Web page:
F.A. GOSSETT, Magistrate Judge.
This is an employment discrimination action in which Plaintiff alleges that his employment with Defendant was terminated based on his race and color. (Filing 7.) Plaintiff has filed a motion requesting that the Court compel Defendant to provide supplemental answers to interrogatories and requests for production of documents (filing 43). Plaintiff's motion further asks that the Court impose sanctions on Defendant for its alleged failure to fully respond to the discovery requests. Plaintiff's motion will be granted, in part.
On October 15, 2013, Plaintiff filed a motion requesting that the Court compel Defendant to supplement its responses to Interrogatory Nos. 2 and 5, and produce all documents responsive to Document Production Request Nos. 5 and 9. The subject discovery requests provide as follows:
Interrogatory No. 2: Identify each type of benefit to which Plaintiff would have been entitled, from the date of his termination to the present, if he had not been terminated and he had remained in the same job position. For each type of benefit, state the amount the employer would have paid to provide the benefit to Plaintiff during the time period, and the value of the benefit to the employee.
Interrogatory No. 5: Identify and describe the work history of Plaintiff with the Defendant, including each position held by Plaintiff and dates for same, the duties and responsibilities for each position, the pay grades at each position and Plaintiff's rate of pay, and employee benefits available and received by Plaintiff in each position.
Request No. 5: Produce a complete copy of files relating to the Plaintiff, including his personnel file and all documents pertaining to duties, salary, hours, overtime, promotions, evaluations, discipline, benefits, retirement and discharge.
Request No. 9: Produce all documents and electronically stored information concerning payroll and overtime, and all benefits, including but not limited to retirement, pension, 401(k), insurance, vacation, and sick leave, for Plaintiff during his employment with you, and all documents or electronically stored information reflecting what would have been available to date had Plaintiff remained employed with you to the present.
(Filing 45.) Subsequent to the filing of Plaintiff's motion to compel, Defendant supplemented its response to Interrogatory No. 2. As part of its supplemental response, Defendant also attached several charts, bates numbered NMC00749-00753, which purportedly list Plaintiff's employment benefits.
Plaintiff maintains that Defendant's discovery responses remain deficient. In particular, Plaintiff complains that Defendant refuses to provide W-2's and pay stubs as requested, despite Plaintiff's agreement to limit the production to the last five years before the termination of Plaintiff's employment with Defendant. Plaintiff further asserts that the charts Defendant included with its supplementation are indecipherable and do not assist Plaintiff in obtaining the requested information.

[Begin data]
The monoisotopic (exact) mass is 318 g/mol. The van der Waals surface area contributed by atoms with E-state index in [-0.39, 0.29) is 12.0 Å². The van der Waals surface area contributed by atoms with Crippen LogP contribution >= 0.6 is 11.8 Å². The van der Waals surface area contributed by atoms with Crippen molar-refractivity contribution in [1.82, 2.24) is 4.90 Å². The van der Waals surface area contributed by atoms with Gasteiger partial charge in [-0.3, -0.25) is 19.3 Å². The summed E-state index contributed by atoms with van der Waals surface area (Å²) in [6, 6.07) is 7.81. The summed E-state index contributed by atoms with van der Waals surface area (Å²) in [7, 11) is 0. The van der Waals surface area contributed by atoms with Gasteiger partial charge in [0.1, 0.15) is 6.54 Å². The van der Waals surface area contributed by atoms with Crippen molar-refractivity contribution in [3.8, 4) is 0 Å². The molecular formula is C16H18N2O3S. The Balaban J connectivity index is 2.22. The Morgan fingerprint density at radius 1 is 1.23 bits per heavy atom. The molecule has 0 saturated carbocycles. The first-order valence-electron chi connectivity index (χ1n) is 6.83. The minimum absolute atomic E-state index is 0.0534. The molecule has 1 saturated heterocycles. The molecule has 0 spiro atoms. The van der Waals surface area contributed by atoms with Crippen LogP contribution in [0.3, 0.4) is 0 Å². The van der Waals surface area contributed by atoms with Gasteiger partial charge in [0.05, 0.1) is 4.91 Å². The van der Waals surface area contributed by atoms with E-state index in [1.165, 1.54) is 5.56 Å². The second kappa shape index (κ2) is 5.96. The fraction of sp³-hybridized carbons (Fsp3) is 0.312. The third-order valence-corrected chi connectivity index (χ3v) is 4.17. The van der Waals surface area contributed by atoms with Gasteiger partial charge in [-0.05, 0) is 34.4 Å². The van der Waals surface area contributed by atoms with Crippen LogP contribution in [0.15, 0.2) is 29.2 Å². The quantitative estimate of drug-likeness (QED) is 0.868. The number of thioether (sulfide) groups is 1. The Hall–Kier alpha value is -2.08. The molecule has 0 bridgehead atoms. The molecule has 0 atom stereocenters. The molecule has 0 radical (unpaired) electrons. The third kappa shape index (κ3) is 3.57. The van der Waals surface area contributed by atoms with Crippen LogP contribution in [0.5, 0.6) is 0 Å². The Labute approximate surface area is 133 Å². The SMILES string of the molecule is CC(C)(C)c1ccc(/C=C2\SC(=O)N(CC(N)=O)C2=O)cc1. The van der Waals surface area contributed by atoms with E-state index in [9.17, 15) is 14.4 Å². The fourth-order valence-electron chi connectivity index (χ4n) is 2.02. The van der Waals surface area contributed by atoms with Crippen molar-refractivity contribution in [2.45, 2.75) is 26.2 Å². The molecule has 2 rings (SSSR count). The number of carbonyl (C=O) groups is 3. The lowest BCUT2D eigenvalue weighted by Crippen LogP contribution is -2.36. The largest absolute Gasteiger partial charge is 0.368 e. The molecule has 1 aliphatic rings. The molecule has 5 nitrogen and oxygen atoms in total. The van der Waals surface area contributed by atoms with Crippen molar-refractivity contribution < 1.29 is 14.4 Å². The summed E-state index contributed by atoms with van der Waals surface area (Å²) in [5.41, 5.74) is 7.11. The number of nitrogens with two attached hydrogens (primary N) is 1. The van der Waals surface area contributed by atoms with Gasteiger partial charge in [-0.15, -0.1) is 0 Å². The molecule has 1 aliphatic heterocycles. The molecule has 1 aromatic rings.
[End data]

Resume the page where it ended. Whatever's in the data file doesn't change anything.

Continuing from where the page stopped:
Under the federal rules, parties to a lawsuit may obtain discovery regarding any matter, not privileged, that is relevant to a claim or defense of any party. Fed.R.Civ.P. 26(b)(1). Relevant information need not be admissible at trial "if the discovery appears reasonably calculated to lead to the discovery of admissible evidence." Id. "Relevancy is broadly construed, and a request for discovery should be considered relevant if there is any possibility that the information sought may be relevant to the claim or defense of any party." Moses v. Halstead , 236 F.R.D. 667, 671 (D. Kan. 2006) (footnote omitted).
Once the requesting party meets the threshold relevance burden, generally "[a]ll discovery requests are a burden on the party who must respond thereto. Unless the task of producing or answering is unusual, undue or extraordinary, the general rule requires the entity answering or producing the documents to bear that burden." Continental Ill. Nat'l Bank & Trust Co. of Chicago v. Caton, 136 F.R.D. 682, 684-85 (D. Kan. 1991) (citation omitted). Therefore, "[t]he party opposing a motion to compel has the burden of showing its objections are valid by providing specific explanations or factual support as to how each discovery request is improper." Whittington v. Legent Clearing, LLC, No. 8:10CV465, 2011 WL 6122566, * 3 (D. Neb. Dec. 8, 2011) (citation omitted). The party resisting discovery must "show facts justifying its objection by demonstrating that the time or expense involved in responding to requested discovery is unduly burdensome." Id.
Having reviewed the matter, the Court will order Defendant to further supplement its discovery responses to specifically include, among other responsive information, Plaintiff's W-2's and pay stubs. These documents are clearly relevant to this employment discrimination action. Defendant maintains that it has no obligation to produce these materials because Plaintiff should already have them in his possession. This assertion has no merit. Although these documents may have been provided to Plaintiff during his employment, this fact does not relieve Defendant of the duty to produce the documents if they are in Defendant's possession. See Gomez v. Tyson Foods, Inc., No. 8:08CV21, 2012 WL 3111897, *4 (D. Neb. July 31, 2012) (stating that "an objection based on information that the moving party is already in possession of documents it seeks to obtain by inspection, is an insufficient response to requests for production; a party is required to produce documents in its possession, custody, or control, regardless of whether it believes the requesting party already has those documents").
Moreover, the Court agrees with Plaintiff that the charts which accompanied Defendant's supplemental discovery response are difficult to understand. Plaintiff's discovery requests seek straightforward information, it should not be overly burdensome for Defendant ...